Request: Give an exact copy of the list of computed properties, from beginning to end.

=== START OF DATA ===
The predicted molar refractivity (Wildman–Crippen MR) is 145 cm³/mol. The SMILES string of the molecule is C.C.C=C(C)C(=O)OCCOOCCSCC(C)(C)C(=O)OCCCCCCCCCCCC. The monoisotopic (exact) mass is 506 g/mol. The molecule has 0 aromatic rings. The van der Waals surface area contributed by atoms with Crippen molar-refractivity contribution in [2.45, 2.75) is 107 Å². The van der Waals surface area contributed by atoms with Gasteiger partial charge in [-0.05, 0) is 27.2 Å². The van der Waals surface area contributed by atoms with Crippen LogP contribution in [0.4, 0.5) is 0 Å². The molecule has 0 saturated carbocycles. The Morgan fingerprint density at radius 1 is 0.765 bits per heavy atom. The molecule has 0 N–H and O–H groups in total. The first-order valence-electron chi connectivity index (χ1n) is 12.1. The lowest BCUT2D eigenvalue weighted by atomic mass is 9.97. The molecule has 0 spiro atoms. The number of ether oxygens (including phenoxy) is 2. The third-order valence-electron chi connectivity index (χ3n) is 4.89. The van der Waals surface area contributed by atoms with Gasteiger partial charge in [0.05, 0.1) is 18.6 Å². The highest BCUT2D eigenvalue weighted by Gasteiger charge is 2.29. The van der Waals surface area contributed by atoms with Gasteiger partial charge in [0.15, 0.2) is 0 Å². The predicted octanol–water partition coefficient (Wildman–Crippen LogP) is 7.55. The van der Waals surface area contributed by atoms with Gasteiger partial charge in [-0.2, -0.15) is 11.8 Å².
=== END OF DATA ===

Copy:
The predicted molar refractivity (Wildman–Crippen MR) is 145 cm³/mol. The SMILES string of the molecule is C.C.C=C(C)C(=O)OCCOOCCSCC(C)(C)C(=O)OCCCCCCCCCCCC. The monoisotopic (exact) mass is 506 g/mol. The molecule has 0 aromatic rings. The van der Waals surface area contributed by atoms with Crippen molar-refractivity contribution in [2.45, 2.75) is 107 Å². The van der Waals surface area contributed by atoms with Gasteiger partial charge in [-0.05, 0) is 27.2 Å². The van der Waals surface area contributed by atoms with Crippen LogP contribution in [0.4, 0.5) is 0 Å². The molecule has 0 saturated carbocycles. The Morgan fingerprint density at radius 1 is 0.765 bits per heavy atom. The molecule has 0 N–H and O–H groups in total. The first-order valence-electron chi connectivity index (χ1n) is 12.1. The lowest BCUT2D eigenvalue weighted by atomic mass is 9.97. The molecule has 0 spiro atoms. The number of ether oxygens (including phenoxy) is 2. The third-order valence-electron chi connectivity index (χ3n) is 4.89. The van der Waals surface area contributed by atoms with Gasteiger partial charge in [0.05, 0.1) is 18.6 Å². The highest BCUT2D eigenvalue weighted by Gasteiger charge is 2.29. The van der Waals surface area contributed by atoms with Gasteiger partial charge in [0.15, 0.2) is 0 Å². The predicted octanol–water partition coefficient (Wildman–Crippen LogP) is 7.55. The van der Waals surface area contributed by atoms with Gasteiger partial charge in [-0.2, -0.15) is 11.8 Å².